Medical and pharmaceutical interference in what are often problems fixable through more basic solutions is the focus of this excellent new documentary from filmmaker Liz Canner. Orgasm, Inc., is showing at the Dyke Delicious series at Chicago Filmmakers appropriately on Valentine's Weekend, Sat., Feb. 13, 7 p.m. social, 8 p.m. screening, $10, 5243 N. Clark St., 773-293-1447.
Canner's access to people working on drugs and surgical solutions to the newly created disease "Female Sexual Dysfunction" or FSD shows just how compromised our Western medicine really is. FSD in fact was a disease diagnosis pushed in part by pharmaceutical companies developing the female equivalent to Viagra for men. The concern is, the orgasm-related problems many women face are far more complex than men experience, and in fact many women interviewed had orgasms, they just thought they were not "normal" because they did not have an orgasm during intercourse.
This is not a lesbian film, and in fact that's the only disappointing aspect because Canner did not address lesbian sexuality at all except in a short, funny clip about a woman who is now happier with her sex life now that she's with a woman. But the film is still a wonderful behind-the-scenes investigation.
Canner's access started several years ago when she was hired to edit erotic videos for an unusual pharmaceutical company using the films to gauge sexual response in women. Because she worked with the company, she was able to get ground-floor interviews as the company, parallel to others, worked on a "female Viagra." The company spokespeople were surprisingly candid with Canner, perhaps both optimistic and naïve to her intentions. They later refused to return her calls.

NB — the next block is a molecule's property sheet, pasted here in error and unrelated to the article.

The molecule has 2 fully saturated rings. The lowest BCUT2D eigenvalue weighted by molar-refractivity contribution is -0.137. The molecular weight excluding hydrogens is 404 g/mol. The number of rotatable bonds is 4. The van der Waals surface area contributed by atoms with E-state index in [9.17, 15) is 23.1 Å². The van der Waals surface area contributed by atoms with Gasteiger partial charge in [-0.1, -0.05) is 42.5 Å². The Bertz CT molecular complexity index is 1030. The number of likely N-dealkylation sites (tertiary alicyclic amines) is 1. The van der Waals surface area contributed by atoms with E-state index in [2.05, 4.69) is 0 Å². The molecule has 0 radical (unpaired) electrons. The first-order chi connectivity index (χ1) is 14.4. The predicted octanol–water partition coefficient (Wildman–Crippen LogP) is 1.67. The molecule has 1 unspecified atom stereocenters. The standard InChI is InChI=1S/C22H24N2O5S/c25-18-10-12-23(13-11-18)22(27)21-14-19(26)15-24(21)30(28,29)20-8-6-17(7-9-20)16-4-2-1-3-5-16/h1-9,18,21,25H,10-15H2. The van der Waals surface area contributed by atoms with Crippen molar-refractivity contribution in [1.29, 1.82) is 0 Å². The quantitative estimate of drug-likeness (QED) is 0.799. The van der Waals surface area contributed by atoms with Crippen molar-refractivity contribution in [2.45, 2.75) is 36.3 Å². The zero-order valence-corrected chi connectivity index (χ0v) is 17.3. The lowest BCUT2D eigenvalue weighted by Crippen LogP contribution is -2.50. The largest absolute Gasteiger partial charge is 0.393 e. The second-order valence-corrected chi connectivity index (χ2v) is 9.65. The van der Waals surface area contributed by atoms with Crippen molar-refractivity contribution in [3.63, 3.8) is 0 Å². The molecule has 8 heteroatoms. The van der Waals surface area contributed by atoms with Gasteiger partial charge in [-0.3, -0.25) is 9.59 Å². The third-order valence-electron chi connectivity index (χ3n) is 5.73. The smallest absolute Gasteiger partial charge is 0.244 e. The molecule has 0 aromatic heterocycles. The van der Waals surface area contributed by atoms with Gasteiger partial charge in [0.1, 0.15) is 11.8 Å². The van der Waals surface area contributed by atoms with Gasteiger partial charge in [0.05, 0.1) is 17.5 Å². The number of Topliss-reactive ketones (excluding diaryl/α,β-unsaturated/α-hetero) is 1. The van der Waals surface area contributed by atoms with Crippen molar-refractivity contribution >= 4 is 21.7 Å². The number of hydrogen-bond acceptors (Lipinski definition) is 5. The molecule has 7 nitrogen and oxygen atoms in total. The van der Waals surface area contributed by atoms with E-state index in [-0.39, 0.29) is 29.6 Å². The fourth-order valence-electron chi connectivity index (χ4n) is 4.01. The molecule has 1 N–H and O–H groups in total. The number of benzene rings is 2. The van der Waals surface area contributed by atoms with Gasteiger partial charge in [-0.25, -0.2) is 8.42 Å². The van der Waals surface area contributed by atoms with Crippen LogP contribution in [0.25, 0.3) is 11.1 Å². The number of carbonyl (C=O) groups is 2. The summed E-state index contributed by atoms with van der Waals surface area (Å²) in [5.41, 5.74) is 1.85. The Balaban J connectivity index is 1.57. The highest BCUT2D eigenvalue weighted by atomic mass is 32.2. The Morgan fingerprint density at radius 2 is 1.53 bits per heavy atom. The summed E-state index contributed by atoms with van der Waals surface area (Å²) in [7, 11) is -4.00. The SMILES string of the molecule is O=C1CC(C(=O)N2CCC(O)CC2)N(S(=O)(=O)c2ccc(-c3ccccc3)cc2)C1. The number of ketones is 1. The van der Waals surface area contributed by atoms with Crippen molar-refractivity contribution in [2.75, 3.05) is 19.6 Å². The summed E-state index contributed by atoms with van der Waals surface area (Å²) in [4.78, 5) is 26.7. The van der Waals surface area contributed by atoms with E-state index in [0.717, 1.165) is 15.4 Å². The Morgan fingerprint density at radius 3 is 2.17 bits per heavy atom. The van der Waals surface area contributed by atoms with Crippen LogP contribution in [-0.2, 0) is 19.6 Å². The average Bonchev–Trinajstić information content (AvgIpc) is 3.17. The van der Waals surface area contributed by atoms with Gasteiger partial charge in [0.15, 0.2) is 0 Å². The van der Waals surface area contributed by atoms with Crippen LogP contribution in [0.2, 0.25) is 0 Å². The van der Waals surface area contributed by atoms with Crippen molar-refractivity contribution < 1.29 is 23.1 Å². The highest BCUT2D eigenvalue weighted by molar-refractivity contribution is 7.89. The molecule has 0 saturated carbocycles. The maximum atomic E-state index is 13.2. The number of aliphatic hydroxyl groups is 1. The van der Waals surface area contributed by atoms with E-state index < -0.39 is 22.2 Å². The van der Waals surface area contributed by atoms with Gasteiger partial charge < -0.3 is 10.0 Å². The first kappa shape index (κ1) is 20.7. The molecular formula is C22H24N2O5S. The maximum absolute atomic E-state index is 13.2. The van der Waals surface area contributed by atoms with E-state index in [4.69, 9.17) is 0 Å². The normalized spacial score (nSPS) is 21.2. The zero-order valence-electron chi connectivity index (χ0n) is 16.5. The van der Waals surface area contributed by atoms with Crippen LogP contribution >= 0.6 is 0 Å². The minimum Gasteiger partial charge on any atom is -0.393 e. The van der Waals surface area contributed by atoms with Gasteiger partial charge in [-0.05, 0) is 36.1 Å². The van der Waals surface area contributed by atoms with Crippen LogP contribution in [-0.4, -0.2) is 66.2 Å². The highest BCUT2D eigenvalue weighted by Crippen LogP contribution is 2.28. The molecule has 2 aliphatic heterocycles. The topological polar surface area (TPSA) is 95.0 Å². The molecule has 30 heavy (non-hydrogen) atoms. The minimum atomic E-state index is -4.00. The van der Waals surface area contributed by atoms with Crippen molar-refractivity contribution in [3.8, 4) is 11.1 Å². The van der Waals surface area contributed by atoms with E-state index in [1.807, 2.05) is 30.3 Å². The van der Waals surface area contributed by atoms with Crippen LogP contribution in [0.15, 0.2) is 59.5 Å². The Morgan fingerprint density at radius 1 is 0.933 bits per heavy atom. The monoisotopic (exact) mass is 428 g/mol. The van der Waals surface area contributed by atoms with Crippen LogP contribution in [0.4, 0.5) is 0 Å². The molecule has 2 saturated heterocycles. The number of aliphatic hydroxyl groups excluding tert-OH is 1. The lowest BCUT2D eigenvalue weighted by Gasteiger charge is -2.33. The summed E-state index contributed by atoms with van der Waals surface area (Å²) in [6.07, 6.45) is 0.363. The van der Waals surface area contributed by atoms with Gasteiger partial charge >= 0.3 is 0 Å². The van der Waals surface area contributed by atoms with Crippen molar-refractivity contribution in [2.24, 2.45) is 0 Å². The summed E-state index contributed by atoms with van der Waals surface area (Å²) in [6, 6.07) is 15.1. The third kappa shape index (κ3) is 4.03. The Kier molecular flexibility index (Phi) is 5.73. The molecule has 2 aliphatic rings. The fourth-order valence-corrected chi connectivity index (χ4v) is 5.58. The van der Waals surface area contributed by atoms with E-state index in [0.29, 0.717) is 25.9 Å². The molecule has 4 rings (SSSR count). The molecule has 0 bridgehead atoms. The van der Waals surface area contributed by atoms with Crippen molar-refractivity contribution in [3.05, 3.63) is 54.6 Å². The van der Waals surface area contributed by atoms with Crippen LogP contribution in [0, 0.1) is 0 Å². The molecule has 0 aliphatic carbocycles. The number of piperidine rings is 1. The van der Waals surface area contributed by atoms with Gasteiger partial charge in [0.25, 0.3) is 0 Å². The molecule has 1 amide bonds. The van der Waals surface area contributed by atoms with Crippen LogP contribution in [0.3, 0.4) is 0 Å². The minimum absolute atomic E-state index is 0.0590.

Canner's research is very compelling. She looks at other companies and their drug trials, surgical procedures ( including plastic surgery to make women "pretty" down there ) , and pushes to find medical/pharma solutions to problems that might be solved otherwise. Especially interesting was a woman sales rep for a vaginal cosmetic surgery company she was conflicted about the message it sent to women.
The film is also funny, including an animated "race" depicting the battle to win the FSD drug war.
There are heroes and no-nonsense activists, but Canner is also not just demonizing all the medical/pharma folks. Some seem to actually believe what they are selling, and in fact some problems may have a medical basis. But Canner shows that it is dangerous, no matter what the problem, to have the phama industry involved in actually "creating" a disease where one did not exist before.
I watched this film with a group of women, including someone in the pharmaceutical industry, and she was impressed with the approach, as were the others. We laughed and were shocked, and especially felt very well informed after the 73-minute film was over.
If Orgasm, Inc. wasn't so sadly a true documentary, it could have passed for a very funny mokumentary.
See www.orgasminc.org .